They love Congo but not the Congolese
One of the most philosophical statements that President Paul Kagame has mentioned in relation to the current crisis in Eastern DRC relates to the role of external actors who pretend to care much about the conflict yet they are only pursuing selfish interests.
While responding to a question from a western journalist pressing the President for a comment on allegations from some sections, President Kagame’s response was summed up in one punchy statement “they love Congo but not Congolese.”
In my view this statement summarizes what many people have written or said about the role of foreign actors in the Congo conflict. Unfortunately, there’s always a deliberate attempt to ignore this truth and instead shift blame elsewhere.
It is a fact that cannot be contested. These foreign actors love the fact that Congo is endowed with natural gems, which they have exploited for generations without any one holding them accountable. They love the fact that governance structures in DRC do not function and therefore broad-day robbery of these natural gems becomes easy.
They love the fact that as Congolese continue to stab themselves, these fellows using their multilateral mining companies, will walk in, dig-up the minerals, airlift them to their countries and leave without paying even a single penny to the Congolese tax-man.
As Prof. Jean Ziegler put it at the recently concluded international conference on Governance and Democracy – peace in the DRC equals a loss in profit margins for some western multilateral mining concessions and any attempt to have a stable Congo will naturally meet resistance.
Prof. Ziegler makes a very important point. Like I mention above, these multilaterals do not have to pay taxes. They simply dig-up, bribe a local chief and go.
They are not obliged to set up any modern mining infrastructure or develop a sustainable industry that can create multiple jobs for the ordinary person. Instead, they are interested in setting up makeshift structures at a very low cost that will serve their interests in the short-run.
Unlike in their countries where issues of corporate social responsibility form the core values of any serious company, in Congo they do not have to eat into their profits wasting their resources by giving back to society.
Therefore an unstable Congo is a fertile ground for profit maximization, and with support from their home governments, they will attempt to block anything that threatens this profit margin. Hence they love Congo and not the Congolese.
This is one side of the coin. The other constitutes those who do not necessarily love Congo for its minerals but instead milk from the suffering of the Congolese.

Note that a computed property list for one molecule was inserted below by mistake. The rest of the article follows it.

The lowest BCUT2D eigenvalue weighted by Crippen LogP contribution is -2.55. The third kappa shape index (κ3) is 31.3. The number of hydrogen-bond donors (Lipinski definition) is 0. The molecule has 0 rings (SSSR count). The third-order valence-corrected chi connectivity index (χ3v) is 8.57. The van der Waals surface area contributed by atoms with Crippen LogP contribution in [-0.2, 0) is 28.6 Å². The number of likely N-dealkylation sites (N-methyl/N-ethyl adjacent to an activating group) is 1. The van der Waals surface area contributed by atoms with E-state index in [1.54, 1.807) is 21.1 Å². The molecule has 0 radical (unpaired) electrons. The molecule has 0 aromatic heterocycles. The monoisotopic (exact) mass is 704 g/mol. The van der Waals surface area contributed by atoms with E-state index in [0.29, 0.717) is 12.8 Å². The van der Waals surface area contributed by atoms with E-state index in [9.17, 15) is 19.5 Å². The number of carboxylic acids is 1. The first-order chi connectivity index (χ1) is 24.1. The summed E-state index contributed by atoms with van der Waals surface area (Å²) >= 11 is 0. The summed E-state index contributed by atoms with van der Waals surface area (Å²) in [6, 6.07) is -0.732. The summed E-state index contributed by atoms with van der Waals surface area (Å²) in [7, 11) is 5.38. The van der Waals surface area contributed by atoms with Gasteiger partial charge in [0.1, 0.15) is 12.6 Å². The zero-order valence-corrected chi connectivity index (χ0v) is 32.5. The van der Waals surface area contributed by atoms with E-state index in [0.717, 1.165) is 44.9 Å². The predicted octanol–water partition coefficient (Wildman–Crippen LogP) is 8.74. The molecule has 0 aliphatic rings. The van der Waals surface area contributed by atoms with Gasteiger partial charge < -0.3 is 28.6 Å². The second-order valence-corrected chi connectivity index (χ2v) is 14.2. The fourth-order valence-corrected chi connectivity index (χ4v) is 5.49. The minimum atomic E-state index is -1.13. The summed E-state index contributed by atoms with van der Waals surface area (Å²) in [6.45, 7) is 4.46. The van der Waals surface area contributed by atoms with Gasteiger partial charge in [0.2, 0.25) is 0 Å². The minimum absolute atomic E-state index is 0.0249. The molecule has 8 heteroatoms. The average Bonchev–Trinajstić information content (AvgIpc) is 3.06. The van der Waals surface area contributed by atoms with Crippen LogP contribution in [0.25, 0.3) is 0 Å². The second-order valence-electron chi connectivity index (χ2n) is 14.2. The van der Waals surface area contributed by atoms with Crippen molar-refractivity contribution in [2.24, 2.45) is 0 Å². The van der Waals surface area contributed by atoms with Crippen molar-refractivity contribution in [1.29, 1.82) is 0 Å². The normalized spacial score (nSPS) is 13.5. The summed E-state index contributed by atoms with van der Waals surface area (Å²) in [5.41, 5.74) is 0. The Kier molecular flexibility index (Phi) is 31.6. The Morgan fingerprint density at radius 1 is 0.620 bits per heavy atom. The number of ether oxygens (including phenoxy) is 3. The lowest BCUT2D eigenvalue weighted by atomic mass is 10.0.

It is through the continued misery of Congolese that they enrich themselves. Therefore any attempt of bringing peace to this troubled region is a direct attack to their livelihood. These fellows have created an industry in the name of humanitarian work and have enriched themselves on aid meant to help Congolese.
As such, it has led to mushrooming of different NGOs whose mandate is nothing but fanning the conflict and in return keep the dollar taps flowing. They are now a network and operate like a mafia in hatching plans on how to discredit any peace process by way of throwing around all sorts of rumours.
And to render their rumors substantial, Rwanda becomes the scapegoat. Why? Because Rwanda is the biggest threat to the survival of this illicit way of milking the Congo.
Sadly our brothers in the Congo have fallen into this trap too. Instead of dealing with its internal problems, the problems of security for its people in the eastern part and hence rendering these external actors irrelevant, Kinshasa finds an excuse in the name of Rwanda.
In 2009, Rwanda arrested former rebel leader Laurent Nkunda to stop the fighting that had erupted in this volatile part of the Congo. And indeed the fighting stopped. But the question that the Congolese need to ask themselves is, why then has a new group emerged? What went wrong?
The Congolese themselves can best answer these questions. And within the answer to this question lies the solution to the conflict.
Otherwise falling in the trap of those who ‘love Congo and not Congolese’ is as good as dealing with a disease while ignoring its causes.
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Contact email: akaeus[at]yahoo.com